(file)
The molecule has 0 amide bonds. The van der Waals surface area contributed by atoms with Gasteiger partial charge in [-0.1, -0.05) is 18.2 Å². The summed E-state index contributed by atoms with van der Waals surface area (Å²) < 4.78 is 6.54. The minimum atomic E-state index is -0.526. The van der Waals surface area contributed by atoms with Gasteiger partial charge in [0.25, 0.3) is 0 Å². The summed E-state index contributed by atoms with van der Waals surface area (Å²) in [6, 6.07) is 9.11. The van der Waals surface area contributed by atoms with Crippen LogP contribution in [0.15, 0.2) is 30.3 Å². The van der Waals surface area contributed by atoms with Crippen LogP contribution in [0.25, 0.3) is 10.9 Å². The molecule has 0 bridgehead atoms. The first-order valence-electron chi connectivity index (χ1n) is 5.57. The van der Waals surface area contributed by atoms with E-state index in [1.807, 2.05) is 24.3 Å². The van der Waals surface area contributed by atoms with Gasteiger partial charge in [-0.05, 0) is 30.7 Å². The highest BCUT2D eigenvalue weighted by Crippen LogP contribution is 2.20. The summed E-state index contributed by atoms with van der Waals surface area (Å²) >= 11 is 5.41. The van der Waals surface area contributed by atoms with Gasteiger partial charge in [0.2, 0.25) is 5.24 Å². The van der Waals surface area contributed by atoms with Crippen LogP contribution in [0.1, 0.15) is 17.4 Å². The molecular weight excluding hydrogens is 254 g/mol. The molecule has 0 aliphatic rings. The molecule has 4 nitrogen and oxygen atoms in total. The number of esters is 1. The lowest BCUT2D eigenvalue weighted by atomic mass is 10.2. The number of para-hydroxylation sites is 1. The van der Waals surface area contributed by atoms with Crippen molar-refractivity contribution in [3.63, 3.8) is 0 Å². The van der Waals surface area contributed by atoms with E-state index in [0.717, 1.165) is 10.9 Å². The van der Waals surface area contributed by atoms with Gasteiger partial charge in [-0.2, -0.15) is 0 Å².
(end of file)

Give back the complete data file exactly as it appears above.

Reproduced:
The molecule has 0 amide bonds. The van der Waals surface area contributed by atoms with Gasteiger partial charge in [-0.1, -0.05) is 18.2 Å². The summed E-state index contributed by atoms with van der Waals surface area (Å²) < 4.78 is 6.54. The minimum atomic E-state index is -0.526. The van der Waals surface area contributed by atoms with Gasteiger partial charge in [0.25, 0.3) is 0 Å². The summed E-state index contributed by atoms with van der Waals surface area (Å²) in [6, 6.07) is 9.11. The van der Waals surface area contributed by atoms with Crippen LogP contribution in [0.15, 0.2) is 30.3 Å². The van der Waals surface area contributed by atoms with Crippen LogP contribution in [0.25, 0.3) is 10.9 Å². The molecule has 0 bridgehead atoms. The first-order valence-electron chi connectivity index (χ1n) is 5.57. The van der Waals surface area contributed by atoms with E-state index in [1.807, 2.05) is 24.3 Å². The van der Waals surface area contributed by atoms with Gasteiger partial charge in [-0.05, 0) is 30.7 Å². The highest BCUT2D eigenvalue weighted by Crippen LogP contribution is 2.20. The summed E-state index contributed by atoms with van der Waals surface area (Å²) >= 11 is 5.41. The van der Waals surface area contributed by atoms with Gasteiger partial charge in [0.2, 0.25) is 5.24 Å². The van der Waals surface area contributed by atoms with Crippen LogP contribution in [0.1, 0.15) is 17.4 Å². The molecular weight excluding hydrogens is 254 g/mol. The molecule has 0 aliphatic rings. The molecule has 4 nitrogen and oxygen atoms in total. The number of esters is 1. The lowest BCUT2D eigenvalue weighted by atomic mass is 10.2. The number of para-hydroxylation sites is 1. The van der Waals surface area contributed by atoms with Crippen molar-refractivity contribution in [3.63, 3.8) is 0 Å². The van der Waals surface area contributed by atoms with E-state index in [0.717, 1.165) is 10.9 Å². The van der Waals surface area contributed by atoms with Gasteiger partial charge in [-0.2, -0.15) is 0 Å².